Douglas community remembers well-known artist /Newsport (copy 1)
Tuesday March 4 2014
By Pam Willis Burden
A well-attended meeting of the Historical Society on Monday enjoyed hearing stories from Ruth and Paul Grischy about the late Jean Allen, who passed away on January 31st.
Jean was a long-time resident of Port Douglas and was a well-known artist in the little village in the 1960s, 70s and 80s.
She was a tropical signwriter, painter and was easily recognized riding a bicycle around town in her floral dress.
Jean arrived in Port Douglas in June 1961, choosing it because it when she looked at a map in chilly England, it was only an inch from the Equator.
Very few people apart from fishermen lived here then, and there was no town water supply until the following year.
When she first arrived, she slept under the trees near the beach until she was offered accommodation by Diana Bowden, who made fabulous shell jewellery.
The Bowdens served lunch and afternoon tea at the original Nautilus up on the hill.
Jean began working there, and met her future husband Bart Allen in 1963.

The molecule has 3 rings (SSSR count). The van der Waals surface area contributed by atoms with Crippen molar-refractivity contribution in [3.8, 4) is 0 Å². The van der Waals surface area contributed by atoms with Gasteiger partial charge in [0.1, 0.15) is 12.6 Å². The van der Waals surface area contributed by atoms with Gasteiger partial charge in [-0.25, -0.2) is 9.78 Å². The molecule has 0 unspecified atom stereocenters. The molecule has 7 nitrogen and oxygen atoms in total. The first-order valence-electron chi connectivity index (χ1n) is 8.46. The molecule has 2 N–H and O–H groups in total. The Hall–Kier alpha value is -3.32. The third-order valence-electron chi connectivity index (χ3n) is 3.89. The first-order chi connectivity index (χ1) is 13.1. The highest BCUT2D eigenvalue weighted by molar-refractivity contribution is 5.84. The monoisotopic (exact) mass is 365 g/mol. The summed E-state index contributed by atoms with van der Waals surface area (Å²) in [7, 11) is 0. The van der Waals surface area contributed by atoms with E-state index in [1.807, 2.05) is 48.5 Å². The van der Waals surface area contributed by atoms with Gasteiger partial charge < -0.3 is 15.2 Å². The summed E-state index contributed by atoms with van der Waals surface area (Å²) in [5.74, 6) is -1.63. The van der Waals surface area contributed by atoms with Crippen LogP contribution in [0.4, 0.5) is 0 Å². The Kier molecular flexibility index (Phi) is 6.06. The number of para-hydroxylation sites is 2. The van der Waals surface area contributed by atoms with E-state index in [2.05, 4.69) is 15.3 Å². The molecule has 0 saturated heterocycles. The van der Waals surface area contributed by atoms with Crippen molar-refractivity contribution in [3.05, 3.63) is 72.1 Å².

After a few years, they took over Nautilus Restaurant, and began a tradition of fine dining under the palm trees.
Bart obtained a huge oven from a Cairns convent and had it converted to gas in case of power failures.
In the winter, he lit a fire in half of a 44 gallon drum and people sat around it in the garden, which overflowed with tropical fruit trees and red poinsettias.
Jean swam every day of the year at the little bay near Rex Smeal Park.
She had a theory that the stingers wouldn’t come in there because the sharp oysters on the rocks would cut them up.
She and Bart lived nearby in a cottage called Mycumbene which had been the minister'shouse for St Andrew's Church.
She sold some of her land on the corner of Wharf and Murphy Streets to John Morris.
The church was demolished and Club Tropical was built on its site in 1989. When the hill and stairs became too much for her, Jean moved to Port Street in 2003.
She lived there on her own until last year when she moved to OzCare.
Jean had a wonderful memory and has donated her diary and notes about the characters of Port Douglas to the Historical Society.
When the Court House Hotel was renovated, the mural by Strom Gould showing localsat the bar was moved near the beer garden.
Jean was invited to identify the characters and she drew a key with names and numbers.
She managed to name all but one of the 72 people in the picture, and this sits beside the mural today.
Jean was one of Port Douglas's great characters and will be sadly missed by many.
She was a very private person who did not want a memorial service, so the address at the Historical Society meeting was a fitting tribute.
To learn more about the characters of Port Douglas in years gone by, read Port's People, a book from the Douglas Shire Historical Society which is available at the Court House Museum in Wharf Street.